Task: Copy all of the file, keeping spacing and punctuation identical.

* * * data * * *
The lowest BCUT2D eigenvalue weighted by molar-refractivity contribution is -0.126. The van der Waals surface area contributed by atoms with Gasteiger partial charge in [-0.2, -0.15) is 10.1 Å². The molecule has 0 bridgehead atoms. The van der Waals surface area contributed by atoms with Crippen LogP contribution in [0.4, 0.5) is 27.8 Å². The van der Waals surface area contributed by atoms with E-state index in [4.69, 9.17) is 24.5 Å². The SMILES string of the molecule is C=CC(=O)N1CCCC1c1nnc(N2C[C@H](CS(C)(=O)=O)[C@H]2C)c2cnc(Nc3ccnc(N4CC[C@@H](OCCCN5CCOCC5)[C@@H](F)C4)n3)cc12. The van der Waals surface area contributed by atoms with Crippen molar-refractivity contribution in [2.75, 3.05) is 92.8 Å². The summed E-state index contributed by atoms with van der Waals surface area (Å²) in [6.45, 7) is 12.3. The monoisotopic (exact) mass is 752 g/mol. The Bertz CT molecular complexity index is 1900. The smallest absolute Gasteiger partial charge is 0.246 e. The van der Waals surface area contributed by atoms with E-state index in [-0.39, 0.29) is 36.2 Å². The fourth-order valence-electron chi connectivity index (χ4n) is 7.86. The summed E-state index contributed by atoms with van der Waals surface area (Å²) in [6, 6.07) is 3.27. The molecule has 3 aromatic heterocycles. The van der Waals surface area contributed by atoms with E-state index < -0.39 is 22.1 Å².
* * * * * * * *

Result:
The lowest BCUT2D eigenvalue weighted by molar-refractivity contribution is -0.126. The van der Waals surface area contributed by atoms with Gasteiger partial charge in [-0.2, -0.15) is 10.1 Å². The molecule has 0 bridgehead atoms. The van der Waals surface area contributed by atoms with Crippen LogP contribution in [0.4, 0.5) is 27.8 Å². The van der Waals surface area contributed by atoms with E-state index in [4.69, 9.17) is 24.5 Å². The SMILES string of the molecule is C=CC(=O)N1CCCC1c1nnc(N2C[C@H](CS(C)(=O)=O)[C@H]2C)c2cnc(Nc3ccnc(N4CC[C@@H](OCCCN5CCOCC5)[C@@H](F)C4)n3)cc12. The van der Waals surface area contributed by atoms with Crippen molar-refractivity contribution in [2.75, 3.05) is 92.8 Å². The summed E-state index contributed by atoms with van der Waals surface area (Å²) in [6.45, 7) is 12.3. The monoisotopic (exact) mass is 752 g/mol. The Bertz CT molecular complexity index is 1900. The smallest absolute Gasteiger partial charge is 0.246 e. The van der Waals surface area contributed by atoms with E-state index in [-0.39, 0.29) is 36.2 Å². The fourth-order valence-electron chi connectivity index (χ4n) is 7.86. The summed E-state index contributed by atoms with van der Waals surface area (Å²) in [6, 6.07) is 3.27. The molecule has 3 aromatic heterocycles. The van der Waals surface area contributed by atoms with E-state index < -0.39 is 22.1 Å².